Meet David. He loves cars, feeding people, and leading worship at his small church.
The gift we have to offer is the openness of this church, the welcoming of this church
The gift we have to offer is the openness of this church, the welcoming of this church.
David is a layperson who leads worship at Christ Episcopal Church in Jordan, New York.
It’s very lighthearted for one thing. A very relaxed church. We have a great deal of diversity here as far as income levels, work, down to sexual orientation, things like this. We have much diversity here. And everyone gets along so well.
Approximately a year ago, a little better, the priest here became ill. So I stepped up with the training I’d had with the diocesan formation program and started leading Morning Prayer for them. And now it’s almost a permanent position for me here.
One of this small church’s signature events is the Blessing of the Bikes, which has been happening for over fifteen years.
We run a very simple prayer meeting in the church, prayer service in the church. Which is unusual, to see people come in with their leather jackets on, and bandanas, et cetera. We have a very simple service. Afterwards they take a bike ride for approximately an hour, back to the church, and we feed them hamburgers, hot dogs, salads. We give them a good feast.
I think for one thing it gives maybe some unchurched people a taste of church. Maybe they’ve got some inner thoughts, maybe they have some faith that they haven’t expressed before. So I think sometimes that helps too, that people that know me from another life comes and sees me here, too. And some of the other members here, same thing. They see people that, “Oh, you go to this church?” “Oh really, you go to church, period?”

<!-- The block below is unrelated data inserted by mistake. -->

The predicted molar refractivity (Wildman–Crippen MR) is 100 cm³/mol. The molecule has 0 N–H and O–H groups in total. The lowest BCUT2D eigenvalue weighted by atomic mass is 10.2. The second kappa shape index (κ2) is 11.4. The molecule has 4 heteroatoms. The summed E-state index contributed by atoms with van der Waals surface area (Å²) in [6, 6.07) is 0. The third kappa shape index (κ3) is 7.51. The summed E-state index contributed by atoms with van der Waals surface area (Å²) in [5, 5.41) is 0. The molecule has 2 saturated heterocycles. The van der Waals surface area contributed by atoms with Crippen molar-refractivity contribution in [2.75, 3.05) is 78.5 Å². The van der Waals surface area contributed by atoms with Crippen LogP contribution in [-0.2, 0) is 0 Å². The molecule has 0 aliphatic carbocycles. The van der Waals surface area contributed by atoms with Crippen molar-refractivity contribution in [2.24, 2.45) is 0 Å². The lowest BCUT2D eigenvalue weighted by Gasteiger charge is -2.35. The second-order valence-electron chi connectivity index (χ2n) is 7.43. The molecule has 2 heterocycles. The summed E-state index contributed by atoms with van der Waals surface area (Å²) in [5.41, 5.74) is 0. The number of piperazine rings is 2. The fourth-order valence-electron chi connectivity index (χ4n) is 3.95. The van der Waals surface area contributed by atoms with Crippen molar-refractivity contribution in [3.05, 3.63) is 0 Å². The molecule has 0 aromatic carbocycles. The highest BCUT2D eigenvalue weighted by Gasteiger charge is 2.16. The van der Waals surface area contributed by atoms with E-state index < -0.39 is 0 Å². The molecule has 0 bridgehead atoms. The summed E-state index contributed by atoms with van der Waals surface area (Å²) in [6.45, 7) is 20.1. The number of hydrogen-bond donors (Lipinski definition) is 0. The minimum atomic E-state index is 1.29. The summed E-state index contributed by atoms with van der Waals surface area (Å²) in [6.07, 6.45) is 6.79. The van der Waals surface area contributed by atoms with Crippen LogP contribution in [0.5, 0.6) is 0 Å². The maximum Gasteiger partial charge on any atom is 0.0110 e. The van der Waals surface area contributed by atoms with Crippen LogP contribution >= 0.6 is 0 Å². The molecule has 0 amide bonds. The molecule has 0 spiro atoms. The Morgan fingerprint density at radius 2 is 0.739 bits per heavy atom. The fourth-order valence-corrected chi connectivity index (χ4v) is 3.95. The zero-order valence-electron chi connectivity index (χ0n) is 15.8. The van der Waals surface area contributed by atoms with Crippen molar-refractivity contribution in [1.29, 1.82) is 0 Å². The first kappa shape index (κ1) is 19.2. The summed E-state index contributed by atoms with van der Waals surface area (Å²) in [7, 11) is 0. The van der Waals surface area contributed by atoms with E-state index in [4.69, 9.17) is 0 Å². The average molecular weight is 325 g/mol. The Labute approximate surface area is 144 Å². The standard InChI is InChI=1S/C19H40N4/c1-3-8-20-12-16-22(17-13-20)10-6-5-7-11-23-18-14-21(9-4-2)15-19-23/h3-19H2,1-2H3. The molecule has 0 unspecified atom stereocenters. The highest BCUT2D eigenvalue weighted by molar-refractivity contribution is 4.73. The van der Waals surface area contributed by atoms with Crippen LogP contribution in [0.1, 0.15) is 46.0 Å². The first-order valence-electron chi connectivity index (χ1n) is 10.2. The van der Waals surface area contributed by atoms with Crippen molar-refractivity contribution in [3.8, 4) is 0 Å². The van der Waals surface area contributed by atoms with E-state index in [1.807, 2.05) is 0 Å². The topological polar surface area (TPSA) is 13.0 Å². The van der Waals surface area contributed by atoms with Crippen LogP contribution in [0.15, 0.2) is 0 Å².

David recalls feeding neighbors at a revival in Auburn, New York.
Episcopalians can feed people. A congregation out of Syracuse, I believe it was, was going to do a tent revival at a low-income housing project in Auburn. And they wanted the cooperation of the area churches. I come back after the first meeting, I say, “One thing Episcopalians can do is feed people.” I say, “They have no lunch.” “We can feed them their lunch.” And we did, to the tune of probably 200 people. We had extra food so the low-income housing, we just started knocking on doors. Said, “There’s food out here. Come and get it.” It just showed them that somebody cared. Somebody cared and was willing to feed them.
This is what I would love to see, is just for the church to be the center of the community and be a help to everyone. Because people in need. Good old Matthew 25. You feed the poor, you visit the prisoners, you help other people.
I think the Holy Spirit already is, for one thing, and I think the Holy Spirit will continue doing something.